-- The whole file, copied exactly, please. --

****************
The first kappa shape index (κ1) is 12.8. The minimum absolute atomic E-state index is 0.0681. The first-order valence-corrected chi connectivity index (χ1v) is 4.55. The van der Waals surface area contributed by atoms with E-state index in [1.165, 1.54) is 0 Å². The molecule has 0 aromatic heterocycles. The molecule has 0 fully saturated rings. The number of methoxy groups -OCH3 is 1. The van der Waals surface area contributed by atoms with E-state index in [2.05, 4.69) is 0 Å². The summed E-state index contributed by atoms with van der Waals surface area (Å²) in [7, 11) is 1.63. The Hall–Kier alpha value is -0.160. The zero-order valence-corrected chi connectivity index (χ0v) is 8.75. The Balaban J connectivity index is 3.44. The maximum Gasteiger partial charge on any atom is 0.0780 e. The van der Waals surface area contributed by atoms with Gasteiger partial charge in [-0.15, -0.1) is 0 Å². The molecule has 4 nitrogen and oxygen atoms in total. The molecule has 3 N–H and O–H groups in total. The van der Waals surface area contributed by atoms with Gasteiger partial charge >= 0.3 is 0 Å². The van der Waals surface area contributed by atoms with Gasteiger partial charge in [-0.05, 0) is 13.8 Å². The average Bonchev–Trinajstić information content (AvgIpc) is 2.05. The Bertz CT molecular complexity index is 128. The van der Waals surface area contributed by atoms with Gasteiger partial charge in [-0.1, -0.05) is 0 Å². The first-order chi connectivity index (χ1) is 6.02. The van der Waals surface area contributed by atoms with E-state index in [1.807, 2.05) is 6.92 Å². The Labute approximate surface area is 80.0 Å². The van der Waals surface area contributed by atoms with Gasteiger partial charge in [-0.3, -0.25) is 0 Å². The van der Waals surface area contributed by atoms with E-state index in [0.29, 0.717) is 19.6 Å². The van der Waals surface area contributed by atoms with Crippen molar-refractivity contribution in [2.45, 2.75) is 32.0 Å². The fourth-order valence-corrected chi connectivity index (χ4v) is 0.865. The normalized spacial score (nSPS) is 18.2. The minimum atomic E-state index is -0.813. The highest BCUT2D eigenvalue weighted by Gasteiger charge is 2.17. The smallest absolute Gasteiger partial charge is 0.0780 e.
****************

The first kappa shape index (κ1) is 12.8. The minimum absolute atomic E-state index is 0.0681. The first-order valence-corrected chi connectivity index (χ1v) is 4.55. The van der Waals surface area contributed by atoms with E-state index in [1.165, 1.54) is 0 Å². The molecule has 0 aromatic heterocycles. The molecule has 0 fully saturated rings. The number of methoxy groups -OCH3 is 1. The van der Waals surface area contributed by atoms with E-state index in [2.05, 4.69) is 0 Å². The summed E-state index contributed by atoms with van der Waals surface area (Å²) in [7, 11) is 1.63. The Hall–Kier alpha value is -0.160. The zero-order valence-corrected chi connectivity index (χ0v) is 8.75. The Balaban J connectivity index is 3.44. The maximum Gasteiger partial charge on any atom is 0.0780 e. The van der Waals surface area contributed by atoms with Gasteiger partial charge in [-0.15, -0.1) is 0 Å². The molecule has 4 nitrogen and oxygen atoms in total. The molecule has 3 N–H and O–H groups in total. The van der Waals surface area contributed by atoms with Gasteiger partial charge >= 0.3 is 0 Å². The van der Waals surface area contributed by atoms with Gasteiger partial charge in [-0.05, 0) is 13.8 Å². The average Bonchev–Trinajstić information content (AvgIpc) is 2.05. The Bertz CT molecular complexity index is 128. The van der Waals surface area contributed by atoms with Gasteiger partial charge in [-0.1, -0.05) is 0 Å². The first-order chi connectivity index (χ1) is 6.02. The van der Waals surface area contributed by atoms with E-state index in [1.807, 2.05) is 6.92 Å². The Labute approximate surface area is 80.0 Å². The van der Waals surface area contributed by atoms with Gasteiger partial charge in [-0.3, -0.25) is 0 Å². The van der Waals surface area contributed by atoms with E-state index in [0.29, 0.717) is 19.6 Å². The van der Waals surface area contributed by atoms with Crippen molar-refractivity contribution in [2.45, 2.75) is 32.0 Å². The fourth-order valence-corrected chi connectivity index (χ4v) is 0.865. The normalized spacial score (nSPS) is 18.2. The minimum atomic E-state index is -0.813. The highest BCUT2D eigenvalue weighted by Gasteiger charge is 2.17. The smallest absolute Gasteiger partial charge is 0.0780 e.